New Delhi: Prime Minister Narendra Modi’s recent visit to Hindustan Aeronautics Limited (HAL) in Bengaluru highlights India’s significant strides in defence under his leadership. HAL, a cornerstone of the Indian Air Force, has transformed into a robust 1.35 lakh crore company, with share prices soaring fivefold since 2013.
PM Modi’s commitment to Aatmanirbharta (self-reliance) in defence is evident in HAL’s exponential growth, marked by increased manufacturing prowess and expanded export capacities. The recent opening of a regional marketing office in Malaysia underscores HAL’s global reach.
The Modi government’s comprehensive strategy includes developing indigenous technologies, fostering a domestic manufacturing ecosystem, implementing structural reforms, and enhancing combat strength. This commitment has sparked a positive shift in India’s defence procurement behavior, with a notable decrease in reliance on foreign sources.
The Defence Acquisition Procedure (2020) and initiatives like Make in India have significantly boosted domestic manufacturing. Two defence industrial corridors in Uttar Pradesh and Tamil Nadu further catalyze indigenous production. The changing dynamics in Foreign Direct Investment (FDI) inflow, witnessing a 2.5 times increase since 2014, emphasize growing international confidence in India’s defence sector.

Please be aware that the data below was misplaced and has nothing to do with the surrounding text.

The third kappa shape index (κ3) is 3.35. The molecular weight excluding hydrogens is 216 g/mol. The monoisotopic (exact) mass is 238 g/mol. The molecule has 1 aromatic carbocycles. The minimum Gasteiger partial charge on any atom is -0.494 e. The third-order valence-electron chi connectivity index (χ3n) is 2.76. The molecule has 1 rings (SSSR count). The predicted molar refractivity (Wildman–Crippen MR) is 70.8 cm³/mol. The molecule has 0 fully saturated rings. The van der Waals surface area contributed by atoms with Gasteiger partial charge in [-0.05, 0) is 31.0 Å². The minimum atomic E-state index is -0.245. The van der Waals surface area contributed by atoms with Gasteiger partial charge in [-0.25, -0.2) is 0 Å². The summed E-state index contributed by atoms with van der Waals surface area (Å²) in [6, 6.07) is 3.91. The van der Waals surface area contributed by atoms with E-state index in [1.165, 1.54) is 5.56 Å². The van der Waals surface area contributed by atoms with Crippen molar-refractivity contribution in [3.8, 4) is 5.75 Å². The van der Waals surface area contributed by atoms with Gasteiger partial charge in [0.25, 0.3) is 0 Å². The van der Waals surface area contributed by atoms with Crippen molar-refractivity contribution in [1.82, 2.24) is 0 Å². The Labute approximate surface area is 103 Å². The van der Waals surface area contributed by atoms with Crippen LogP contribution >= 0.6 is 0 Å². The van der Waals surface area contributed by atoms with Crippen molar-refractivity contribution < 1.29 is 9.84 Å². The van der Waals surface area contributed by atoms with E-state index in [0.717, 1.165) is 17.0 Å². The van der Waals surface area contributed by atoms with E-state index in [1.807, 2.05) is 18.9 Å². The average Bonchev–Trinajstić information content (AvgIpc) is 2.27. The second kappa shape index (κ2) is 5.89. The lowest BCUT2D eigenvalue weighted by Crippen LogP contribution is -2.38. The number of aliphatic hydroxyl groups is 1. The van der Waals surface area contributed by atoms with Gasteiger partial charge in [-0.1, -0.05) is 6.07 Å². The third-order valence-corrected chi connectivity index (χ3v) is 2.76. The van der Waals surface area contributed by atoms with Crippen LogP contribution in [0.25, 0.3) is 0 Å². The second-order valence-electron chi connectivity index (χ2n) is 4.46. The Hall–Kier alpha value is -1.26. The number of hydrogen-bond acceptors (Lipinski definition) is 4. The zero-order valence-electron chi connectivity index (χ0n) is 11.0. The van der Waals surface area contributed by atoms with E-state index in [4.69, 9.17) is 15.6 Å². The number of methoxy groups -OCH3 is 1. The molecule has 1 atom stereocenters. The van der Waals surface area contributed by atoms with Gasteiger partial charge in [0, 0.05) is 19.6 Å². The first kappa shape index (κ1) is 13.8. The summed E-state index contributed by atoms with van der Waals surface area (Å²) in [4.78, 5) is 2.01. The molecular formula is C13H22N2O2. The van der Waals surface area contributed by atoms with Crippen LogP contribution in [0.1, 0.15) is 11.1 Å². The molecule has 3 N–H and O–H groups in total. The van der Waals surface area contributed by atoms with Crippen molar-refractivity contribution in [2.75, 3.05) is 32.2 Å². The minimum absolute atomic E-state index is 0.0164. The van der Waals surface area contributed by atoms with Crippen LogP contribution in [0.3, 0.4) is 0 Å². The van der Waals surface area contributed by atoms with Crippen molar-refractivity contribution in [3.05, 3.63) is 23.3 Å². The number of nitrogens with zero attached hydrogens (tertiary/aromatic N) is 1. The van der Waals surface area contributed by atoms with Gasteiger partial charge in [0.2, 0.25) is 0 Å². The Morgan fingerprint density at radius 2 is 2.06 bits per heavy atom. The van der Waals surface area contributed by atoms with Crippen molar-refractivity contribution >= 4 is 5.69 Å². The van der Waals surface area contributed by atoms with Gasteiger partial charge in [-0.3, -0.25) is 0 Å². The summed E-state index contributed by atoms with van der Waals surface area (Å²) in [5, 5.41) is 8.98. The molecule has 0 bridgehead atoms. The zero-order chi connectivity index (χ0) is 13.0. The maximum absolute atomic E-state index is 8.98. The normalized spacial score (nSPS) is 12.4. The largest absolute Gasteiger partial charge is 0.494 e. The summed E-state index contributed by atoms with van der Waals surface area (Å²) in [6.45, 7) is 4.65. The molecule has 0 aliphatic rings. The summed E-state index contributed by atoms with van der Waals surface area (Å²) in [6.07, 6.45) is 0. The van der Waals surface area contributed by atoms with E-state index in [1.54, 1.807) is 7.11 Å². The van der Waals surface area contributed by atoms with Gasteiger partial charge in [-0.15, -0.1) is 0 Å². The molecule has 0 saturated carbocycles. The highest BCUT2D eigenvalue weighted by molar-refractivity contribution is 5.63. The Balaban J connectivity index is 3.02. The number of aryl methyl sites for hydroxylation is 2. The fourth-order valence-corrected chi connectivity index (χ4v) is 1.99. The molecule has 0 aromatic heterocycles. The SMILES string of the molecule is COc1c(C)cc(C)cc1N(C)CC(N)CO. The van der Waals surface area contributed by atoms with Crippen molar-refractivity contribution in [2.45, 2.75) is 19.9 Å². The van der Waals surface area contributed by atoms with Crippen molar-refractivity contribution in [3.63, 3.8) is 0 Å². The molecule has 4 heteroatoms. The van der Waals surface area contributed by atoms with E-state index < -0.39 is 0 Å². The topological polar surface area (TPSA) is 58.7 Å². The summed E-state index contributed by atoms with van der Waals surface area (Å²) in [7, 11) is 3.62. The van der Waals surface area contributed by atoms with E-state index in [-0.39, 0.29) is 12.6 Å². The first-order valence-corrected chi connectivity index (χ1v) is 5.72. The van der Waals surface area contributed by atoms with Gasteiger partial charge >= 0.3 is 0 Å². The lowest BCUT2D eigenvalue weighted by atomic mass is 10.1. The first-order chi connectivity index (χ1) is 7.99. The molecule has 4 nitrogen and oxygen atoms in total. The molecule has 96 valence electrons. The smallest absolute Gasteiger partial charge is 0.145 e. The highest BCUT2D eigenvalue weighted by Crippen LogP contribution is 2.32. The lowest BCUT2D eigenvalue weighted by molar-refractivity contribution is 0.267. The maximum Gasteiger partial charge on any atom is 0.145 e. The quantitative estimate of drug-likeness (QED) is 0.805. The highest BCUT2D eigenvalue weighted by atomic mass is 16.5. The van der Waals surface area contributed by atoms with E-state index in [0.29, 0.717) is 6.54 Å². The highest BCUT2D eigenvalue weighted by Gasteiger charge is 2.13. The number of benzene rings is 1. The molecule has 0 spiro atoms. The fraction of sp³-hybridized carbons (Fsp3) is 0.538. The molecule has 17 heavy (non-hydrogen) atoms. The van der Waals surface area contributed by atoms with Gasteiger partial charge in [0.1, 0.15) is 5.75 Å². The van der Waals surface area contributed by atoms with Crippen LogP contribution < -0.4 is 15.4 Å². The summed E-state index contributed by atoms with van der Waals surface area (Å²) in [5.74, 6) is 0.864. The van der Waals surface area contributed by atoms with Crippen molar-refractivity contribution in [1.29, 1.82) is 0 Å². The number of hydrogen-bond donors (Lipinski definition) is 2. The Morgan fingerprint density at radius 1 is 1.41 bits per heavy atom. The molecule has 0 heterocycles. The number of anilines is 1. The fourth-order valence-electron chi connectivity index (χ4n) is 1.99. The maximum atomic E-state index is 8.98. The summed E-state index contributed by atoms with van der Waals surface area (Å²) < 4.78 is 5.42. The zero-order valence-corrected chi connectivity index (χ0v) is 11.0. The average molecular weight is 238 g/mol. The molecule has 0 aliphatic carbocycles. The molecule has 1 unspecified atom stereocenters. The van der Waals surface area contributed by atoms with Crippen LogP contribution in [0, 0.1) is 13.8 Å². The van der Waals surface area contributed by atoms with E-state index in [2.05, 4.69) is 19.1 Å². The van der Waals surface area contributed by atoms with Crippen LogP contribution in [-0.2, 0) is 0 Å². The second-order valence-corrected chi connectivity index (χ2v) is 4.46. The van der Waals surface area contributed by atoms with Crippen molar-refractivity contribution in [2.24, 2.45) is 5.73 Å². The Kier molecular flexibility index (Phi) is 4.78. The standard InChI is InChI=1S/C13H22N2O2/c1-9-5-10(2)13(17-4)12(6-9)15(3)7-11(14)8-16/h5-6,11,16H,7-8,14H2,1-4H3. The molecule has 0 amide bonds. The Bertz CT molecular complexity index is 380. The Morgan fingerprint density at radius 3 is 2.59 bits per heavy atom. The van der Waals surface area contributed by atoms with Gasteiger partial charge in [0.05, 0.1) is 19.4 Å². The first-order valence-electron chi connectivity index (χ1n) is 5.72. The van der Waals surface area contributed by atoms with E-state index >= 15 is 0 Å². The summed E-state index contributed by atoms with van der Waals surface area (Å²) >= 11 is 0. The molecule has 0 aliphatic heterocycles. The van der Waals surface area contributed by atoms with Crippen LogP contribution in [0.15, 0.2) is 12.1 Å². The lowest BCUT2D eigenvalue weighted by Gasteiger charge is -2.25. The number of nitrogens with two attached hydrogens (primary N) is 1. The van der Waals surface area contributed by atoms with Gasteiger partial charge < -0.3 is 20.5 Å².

A pivotal aspect of the transformation is the renewed focus on research and innovation. Defence Research and Development Organization (DRDO) facilities are now open to industry, startups, and academia, with a quarter of the defence R&D budget allocated for this purpose. Initiatives like iDEX engage startups and MSMEs, contributing to the dynamism of the sector.
India’s active production of defence aircraft and equipment, including INS Vikrant, Tejas, Akash and BrahMos missiles, Arjun tank, Dhanush artillery, and Pinaka rocket, showcases the nation’s self-reliance. Defence exports have surged eightfold in the last six years, reaching around Rs. 16,000 crores in 2022-23, with the private sector playing a significant role.
Structural reforms, such as the introduction of the Chief of Defence Staff and corporatization of the Ordnance Factory Board, address hindrances to industry growth. Social reforms like One Rank One Pension and the entry of women into combat roles have expanded the recruiting pool.
PM Modi’s vision for the future aims at making India a net exporter of defence equipment, with a target of Rs. 35,000 crores in the next five years. The government’s strategic decisions, coupled with historic reforms and calculated risks, have turned Aatmanirbharta in defence from vision to reality, punctuating India’s growth story.